ST-INS@10: The Science of Star Trek Insurrection

This week TrekMovie is celebrating the 10th anniversary of Star Trek: Insurrection. So, put your thinking caps on, and get ready for a very special Insurrection edition of our weekly science column. Have you ever wanted to know how the cloaking devices work, or what makes those Ba’ku metaphasic rings so very metaphasic? Well grab a seat. Here’s your chance to delve into the theoretical science of Star Trek: Insurrection!

Cloaking Technology
Several forms of cloaking devices were seen in Insurrection. At the start of the movie, we see federation officers in cloaking suits scouting around the Ba’ku village. Later, we see the Son’a holoship, which is being cloaked in a lake near the village. (*Side note: I thought the Federation wasn’t supposed to develop cloaking technology pursuant to the Romulan treaty? Oh well, we’ll ignore that…) Cloaking technology is an area of active research today, so the idea that we will one day be able to cloak people, and even large ships, is not totally impractical. A new technology being developed called transformation optics may be responsible for the first true breakthrough in cloaking technology.

Vladimir Shalaev is among a team of scientists who are developing this field.

“Transformation optics is a new way of manipulating and controlling light at all distances, from the macro- to the nanoscale, and it represents a new paradigm for the science .”of light,” Shalaev said. “Although there were early works that helped to develop the basis for transformation optics, the field was only recently established

Current optical technologies are limited because, for the efficient control of light, components cannot be smaller than the size of the wavelengths of light. Transformation optics sidesteps this limitation using a new class of materials, or metamaterials, which are able to guide and control light on all scales. It might not be long before you’ll have to worry about invisible spies after all! Who knows… they could be watching you right now…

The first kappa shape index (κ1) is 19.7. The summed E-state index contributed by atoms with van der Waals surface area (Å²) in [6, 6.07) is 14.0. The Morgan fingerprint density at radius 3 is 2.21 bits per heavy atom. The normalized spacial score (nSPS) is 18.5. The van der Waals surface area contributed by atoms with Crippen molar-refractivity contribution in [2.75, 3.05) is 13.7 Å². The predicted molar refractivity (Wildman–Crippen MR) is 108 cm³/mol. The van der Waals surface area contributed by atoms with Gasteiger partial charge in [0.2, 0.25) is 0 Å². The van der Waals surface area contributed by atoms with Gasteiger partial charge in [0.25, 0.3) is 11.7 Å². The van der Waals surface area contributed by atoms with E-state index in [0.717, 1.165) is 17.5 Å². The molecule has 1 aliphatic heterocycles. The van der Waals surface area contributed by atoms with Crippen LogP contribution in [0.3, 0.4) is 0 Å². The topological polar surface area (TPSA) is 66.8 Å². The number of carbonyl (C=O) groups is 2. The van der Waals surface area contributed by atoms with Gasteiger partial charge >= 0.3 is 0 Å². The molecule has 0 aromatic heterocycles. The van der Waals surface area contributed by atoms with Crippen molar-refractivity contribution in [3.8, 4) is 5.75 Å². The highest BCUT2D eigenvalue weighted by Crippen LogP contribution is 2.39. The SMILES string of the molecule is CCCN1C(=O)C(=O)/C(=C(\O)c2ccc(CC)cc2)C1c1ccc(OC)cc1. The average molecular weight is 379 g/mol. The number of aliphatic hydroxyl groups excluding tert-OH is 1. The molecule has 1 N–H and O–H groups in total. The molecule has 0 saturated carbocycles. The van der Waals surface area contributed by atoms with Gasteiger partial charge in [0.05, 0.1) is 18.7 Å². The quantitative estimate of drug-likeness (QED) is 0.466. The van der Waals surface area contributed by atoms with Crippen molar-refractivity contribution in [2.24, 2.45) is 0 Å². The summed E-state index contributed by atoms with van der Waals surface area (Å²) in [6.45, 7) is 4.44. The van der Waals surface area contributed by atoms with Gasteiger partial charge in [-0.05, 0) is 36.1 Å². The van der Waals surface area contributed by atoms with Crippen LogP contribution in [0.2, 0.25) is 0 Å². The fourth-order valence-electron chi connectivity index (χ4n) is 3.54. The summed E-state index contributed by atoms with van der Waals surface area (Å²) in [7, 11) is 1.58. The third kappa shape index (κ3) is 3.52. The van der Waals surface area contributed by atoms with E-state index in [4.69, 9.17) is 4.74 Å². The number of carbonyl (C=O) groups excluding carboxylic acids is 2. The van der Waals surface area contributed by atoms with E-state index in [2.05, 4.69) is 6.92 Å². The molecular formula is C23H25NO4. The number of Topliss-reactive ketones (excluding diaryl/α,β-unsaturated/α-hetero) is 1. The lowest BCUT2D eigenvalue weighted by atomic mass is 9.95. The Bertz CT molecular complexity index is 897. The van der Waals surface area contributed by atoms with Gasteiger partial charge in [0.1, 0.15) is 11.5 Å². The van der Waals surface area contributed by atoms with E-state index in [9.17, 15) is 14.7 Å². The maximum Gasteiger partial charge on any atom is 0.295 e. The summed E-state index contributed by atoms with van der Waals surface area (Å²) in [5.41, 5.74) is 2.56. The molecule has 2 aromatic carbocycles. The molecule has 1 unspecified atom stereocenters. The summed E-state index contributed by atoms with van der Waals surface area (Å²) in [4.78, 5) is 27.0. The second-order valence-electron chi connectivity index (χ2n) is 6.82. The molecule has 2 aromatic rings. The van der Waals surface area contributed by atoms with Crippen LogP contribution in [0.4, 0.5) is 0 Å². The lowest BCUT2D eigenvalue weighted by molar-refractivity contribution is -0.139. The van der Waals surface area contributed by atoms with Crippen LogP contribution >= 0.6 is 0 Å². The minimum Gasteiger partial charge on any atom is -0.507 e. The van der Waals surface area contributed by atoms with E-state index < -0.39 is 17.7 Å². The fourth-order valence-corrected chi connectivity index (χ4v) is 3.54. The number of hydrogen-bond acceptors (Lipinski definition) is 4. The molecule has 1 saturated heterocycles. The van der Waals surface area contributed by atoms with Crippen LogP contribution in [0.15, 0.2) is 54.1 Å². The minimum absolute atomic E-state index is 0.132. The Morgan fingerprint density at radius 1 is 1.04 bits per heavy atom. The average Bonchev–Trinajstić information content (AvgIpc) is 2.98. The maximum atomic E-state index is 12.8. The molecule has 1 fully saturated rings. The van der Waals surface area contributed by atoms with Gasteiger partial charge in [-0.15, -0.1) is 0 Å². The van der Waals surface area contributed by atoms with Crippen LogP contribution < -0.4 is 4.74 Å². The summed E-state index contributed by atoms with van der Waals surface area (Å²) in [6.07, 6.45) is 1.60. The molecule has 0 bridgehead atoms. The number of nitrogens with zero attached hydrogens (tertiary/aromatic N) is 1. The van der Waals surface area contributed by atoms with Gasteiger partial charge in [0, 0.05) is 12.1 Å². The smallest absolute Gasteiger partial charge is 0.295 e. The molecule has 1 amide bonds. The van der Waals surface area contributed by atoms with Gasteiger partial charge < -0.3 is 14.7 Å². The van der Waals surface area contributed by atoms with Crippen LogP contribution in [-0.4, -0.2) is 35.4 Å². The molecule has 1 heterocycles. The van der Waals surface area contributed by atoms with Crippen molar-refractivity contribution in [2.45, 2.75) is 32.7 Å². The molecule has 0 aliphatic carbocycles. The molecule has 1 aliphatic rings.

Federation spies sneaking about the Ba’ku village

How real cloak technology works!

The Briar Patch
Contributed by our resident star formation expert, Andrew Britton
The Ba’ku planet is located in an area nicknamed The Briar Patch due to it’s abundance of “unexplained anomalies”. So, we have a planet located in the middle of a dangerous interstellar medium of gas and dust (the Briar Patch). Although some nebulae are areas of intense star formation, where it would be likely to find a lot of stars, what we see of the Ba’ku system just isn’t realistic. The first time we see the planet, a Son’a ship bursts through the nebular clouds and immediately takes orbit. When stars form they gain the ability to produce strong solar winds pushing and ionizing all gas within reach of its corona. A star inside of a nebula would be relatively isolated in it’s own little pocket not occupied by gas and dust. Additionally, there is never any mention of any other planets in the Ba’ku system. The formation of a single planet is very unlikely, especially with all that dense material around that the Federation and Son’a ships have to navigate through. The more material around, the more likely it is for that material to condense into planets. However, maybe all of that extra material was condensed during the creation of the Ba’ku planet itself and what was left over was floating around the planet’s Roche limit, creating the metaphasic rings. Speaking of other planets, where is the Ba’ku sun? We know it's there (Geordi even mentions it directly when watching the "sunrise"), but we never ever see the darn thing.

The infamous Briar Patch

The real Rosette nebula

Metaphasic Radiation